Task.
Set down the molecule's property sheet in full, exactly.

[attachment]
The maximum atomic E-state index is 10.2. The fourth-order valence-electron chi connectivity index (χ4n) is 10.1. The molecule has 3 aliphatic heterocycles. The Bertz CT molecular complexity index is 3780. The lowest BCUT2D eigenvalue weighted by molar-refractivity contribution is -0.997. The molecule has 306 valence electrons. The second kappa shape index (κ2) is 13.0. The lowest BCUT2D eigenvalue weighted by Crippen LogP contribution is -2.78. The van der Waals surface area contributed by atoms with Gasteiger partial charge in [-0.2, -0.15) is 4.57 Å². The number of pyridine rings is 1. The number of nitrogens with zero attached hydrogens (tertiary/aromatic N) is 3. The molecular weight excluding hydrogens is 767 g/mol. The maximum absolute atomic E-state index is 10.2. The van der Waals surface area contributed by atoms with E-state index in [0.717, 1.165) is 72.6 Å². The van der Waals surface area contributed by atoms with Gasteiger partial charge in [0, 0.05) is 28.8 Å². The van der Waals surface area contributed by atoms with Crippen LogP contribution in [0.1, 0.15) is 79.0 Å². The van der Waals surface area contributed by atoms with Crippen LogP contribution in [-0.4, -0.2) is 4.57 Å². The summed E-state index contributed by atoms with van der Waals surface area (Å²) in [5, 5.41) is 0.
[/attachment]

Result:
The maximum atomic E-state index is 10.2. The fourth-order valence-electron chi connectivity index (χ4n) is 10.1. The molecule has 3 aliphatic heterocycles. The Bertz CT molecular complexity index is 3780. The lowest BCUT2D eigenvalue weighted by molar-refractivity contribution is -0.997. The molecule has 306 valence electrons. The second kappa shape index (κ2) is 13.0. The lowest BCUT2D eigenvalue weighted by Crippen LogP contribution is -2.78. The van der Waals surface area contributed by atoms with Gasteiger partial charge in [-0.2, -0.15) is 4.57 Å². The number of pyridine rings is 1. The number of nitrogens with zero attached hydrogens (tertiary/aromatic N) is 3. The molecular weight excluding hydrogens is 767 g/mol. The maximum absolute atomic E-state index is 10.2. The van der Waals surface area contributed by atoms with E-state index in [0.717, 1.165) is 72.6 Å². The van der Waals surface area contributed by atoms with Gasteiger partial charge in [0, 0.05) is 28.8 Å². The van der Waals surface area contributed by atoms with Crippen LogP contribution in [0.1, 0.15) is 79.0 Å². The van der Waals surface area contributed by atoms with Crippen LogP contribution in [-0.4, -0.2) is 4.57 Å². The summed E-state index contributed by atoms with van der Waals surface area (Å²) in [5, 5.41) is 0.